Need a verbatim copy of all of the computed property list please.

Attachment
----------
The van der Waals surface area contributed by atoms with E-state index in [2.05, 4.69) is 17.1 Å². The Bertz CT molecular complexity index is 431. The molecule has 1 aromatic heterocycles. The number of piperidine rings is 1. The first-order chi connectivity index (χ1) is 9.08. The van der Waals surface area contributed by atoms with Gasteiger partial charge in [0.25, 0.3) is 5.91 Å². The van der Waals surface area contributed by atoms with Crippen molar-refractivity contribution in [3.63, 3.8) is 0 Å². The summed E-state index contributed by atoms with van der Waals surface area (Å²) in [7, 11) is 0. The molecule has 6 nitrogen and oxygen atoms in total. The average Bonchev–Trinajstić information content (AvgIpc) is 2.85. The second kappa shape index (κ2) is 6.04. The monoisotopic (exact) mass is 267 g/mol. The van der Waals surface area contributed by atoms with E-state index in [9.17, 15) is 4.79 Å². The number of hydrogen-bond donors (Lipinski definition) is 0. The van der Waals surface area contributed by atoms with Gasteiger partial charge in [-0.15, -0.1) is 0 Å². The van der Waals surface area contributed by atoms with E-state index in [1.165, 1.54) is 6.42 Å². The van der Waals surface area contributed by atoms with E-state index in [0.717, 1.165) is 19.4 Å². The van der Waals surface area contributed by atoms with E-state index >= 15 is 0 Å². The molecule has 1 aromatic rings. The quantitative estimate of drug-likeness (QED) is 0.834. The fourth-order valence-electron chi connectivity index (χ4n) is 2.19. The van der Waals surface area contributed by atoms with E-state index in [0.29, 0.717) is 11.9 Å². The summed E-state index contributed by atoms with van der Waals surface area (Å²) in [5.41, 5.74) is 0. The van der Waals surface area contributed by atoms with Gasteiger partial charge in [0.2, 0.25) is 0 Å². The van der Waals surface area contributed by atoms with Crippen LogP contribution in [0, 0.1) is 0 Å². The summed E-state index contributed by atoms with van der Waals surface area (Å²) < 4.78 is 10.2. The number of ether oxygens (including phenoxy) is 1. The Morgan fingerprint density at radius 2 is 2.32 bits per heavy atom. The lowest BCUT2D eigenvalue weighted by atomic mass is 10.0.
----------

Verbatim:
The van der Waals surface area contributed by atoms with E-state index in [2.05, 4.69) is 17.1 Å². The Bertz CT molecular complexity index is 431. The molecule has 1 aromatic heterocycles. The number of piperidine rings is 1. The first-order chi connectivity index (χ1) is 9.08. The van der Waals surface area contributed by atoms with Gasteiger partial charge in [0.25, 0.3) is 5.91 Å². The van der Waals surface area contributed by atoms with Crippen molar-refractivity contribution in [3.63, 3.8) is 0 Å². The summed E-state index contributed by atoms with van der Waals surface area (Å²) in [7, 11) is 0. The molecule has 6 nitrogen and oxygen atoms in total. The average Bonchev–Trinajstić information content (AvgIpc) is 2.85. The second kappa shape index (κ2) is 6.04. The monoisotopic (exact) mass is 267 g/mol. The van der Waals surface area contributed by atoms with E-state index in [9.17, 15) is 4.79 Å². The number of hydrogen-bond donors (Lipinski definition) is 0. The van der Waals surface area contributed by atoms with Gasteiger partial charge in [-0.15, -0.1) is 0 Å². The van der Waals surface area contributed by atoms with E-state index in [1.165, 1.54) is 6.42 Å². The van der Waals surface area contributed by atoms with E-state index in [0.717, 1.165) is 19.4 Å². The van der Waals surface area contributed by atoms with E-state index >= 15 is 0 Å². The molecule has 1 aromatic rings. The quantitative estimate of drug-likeness (QED) is 0.834. The fourth-order valence-electron chi connectivity index (χ4n) is 2.19. The van der Waals surface area contributed by atoms with E-state index in [0.29, 0.717) is 11.9 Å². The summed E-state index contributed by atoms with van der Waals surface area (Å²) in [5.41, 5.74) is 0. The van der Waals surface area contributed by atoms with Gasteiger partial charge in [0.2, 0.25) is 0 Å². The van der Waals surface area contributed by atoms with Crippen LogP contribution in [0, 0.1) is 0 Å². The summed E-state index contributed by atoms with van der Waals surface area (Å²) < 4.78 is 10.2. The number of ether oxygens (including phenoxy) is 1. The Morgan fingerprint density at radius 2 is 2.32 bits per heavy atom. The lowest BCUT2D eigenvalue weighted by atomic mass is 10.0.